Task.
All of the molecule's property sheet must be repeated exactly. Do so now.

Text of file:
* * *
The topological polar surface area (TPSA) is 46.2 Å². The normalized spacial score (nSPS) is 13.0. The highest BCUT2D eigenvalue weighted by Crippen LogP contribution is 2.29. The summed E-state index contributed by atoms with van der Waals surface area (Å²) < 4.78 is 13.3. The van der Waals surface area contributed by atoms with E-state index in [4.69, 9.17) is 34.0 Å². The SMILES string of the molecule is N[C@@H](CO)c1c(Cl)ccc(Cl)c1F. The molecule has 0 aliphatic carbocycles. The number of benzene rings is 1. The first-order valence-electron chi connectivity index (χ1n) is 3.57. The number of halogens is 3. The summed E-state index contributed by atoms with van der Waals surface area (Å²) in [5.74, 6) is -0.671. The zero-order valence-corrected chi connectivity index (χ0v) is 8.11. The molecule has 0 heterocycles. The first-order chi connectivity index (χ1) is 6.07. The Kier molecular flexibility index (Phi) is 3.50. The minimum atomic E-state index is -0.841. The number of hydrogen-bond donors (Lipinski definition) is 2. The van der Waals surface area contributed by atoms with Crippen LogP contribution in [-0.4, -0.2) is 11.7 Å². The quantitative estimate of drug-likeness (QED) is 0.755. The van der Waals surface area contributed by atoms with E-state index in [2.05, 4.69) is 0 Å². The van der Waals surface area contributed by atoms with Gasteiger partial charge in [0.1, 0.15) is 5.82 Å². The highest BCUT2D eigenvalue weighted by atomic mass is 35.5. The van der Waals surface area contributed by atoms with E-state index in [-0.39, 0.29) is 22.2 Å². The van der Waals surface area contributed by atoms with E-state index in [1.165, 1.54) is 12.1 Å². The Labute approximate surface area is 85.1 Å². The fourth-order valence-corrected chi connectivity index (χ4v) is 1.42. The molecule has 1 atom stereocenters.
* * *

The topological polar surface area (TPSA) is 46.2 Å². The normalized spacial score (nSPS) is 13.0. The highest BCUT2D eigenvalue weighted by Crippen LogP contribution is 2.29. The summed E-state index contributed by atoms with van der Waals surface area (Å²) < 4.78 is 13.3. The van der Waals surface area contributed by atoms with E-state index in [4.69, 9.17) is 34.0 Å². The SMILES string of the molecule is N[C@@H](CO)c1c(Cl)ccc(Cl)c1F. The molecule has 0 aliphatic carbocycles. The number of benzene rings is 1. The first-order valence-electron chi connectivity index (χ1n) is 3.57. The number of halogens is 3. The summed E-state index contributed by atoms with van der Waals surface area (Å²) in [5.74, 6) is -0.671. The zero-order valence-corrected chi connectivity index (χ0v) is 8.11. The molecule has 0 heterocycles. The first-order chi connectivity index (χ1) is 6.07. The Kier molecular flexibility index (Phi) is 3.50. The minimum atomic E-state index is -0.841. The number of hydrogen-bond donors (Lipinski definition) is 2. The van der Waals surface area contributed by atoms with Crippen LogP contribution in [-0.4, -0.2) is 11.7 Å². The quantitative estimate of drug-likeness (QED) is 0.755. The van der Waals surface area contributed by atoms with E-state index in [2.05, 4.69) is 0 Å². The van der Waals surface area contributed by atoms with Gasteiger partial charge in [0.1, 0.15) is 5.82 Å². The highest BCUT2D eigenvalue weighted by atomic mass is 35.5. The van der Waals surface area contributed by atoms with E-state index in [-0.39, 0.29) is 22.2 Å². The van der Waals surface area contributed by atoms with E-state index in [1.165, 1.54) is 12.1 Å². The Labute approximate surface area is 85.1 Å². The fourth-order valence-corrected chi connectivity index (χ4v) is 1.42. The molecule has 1 atom stereocenters.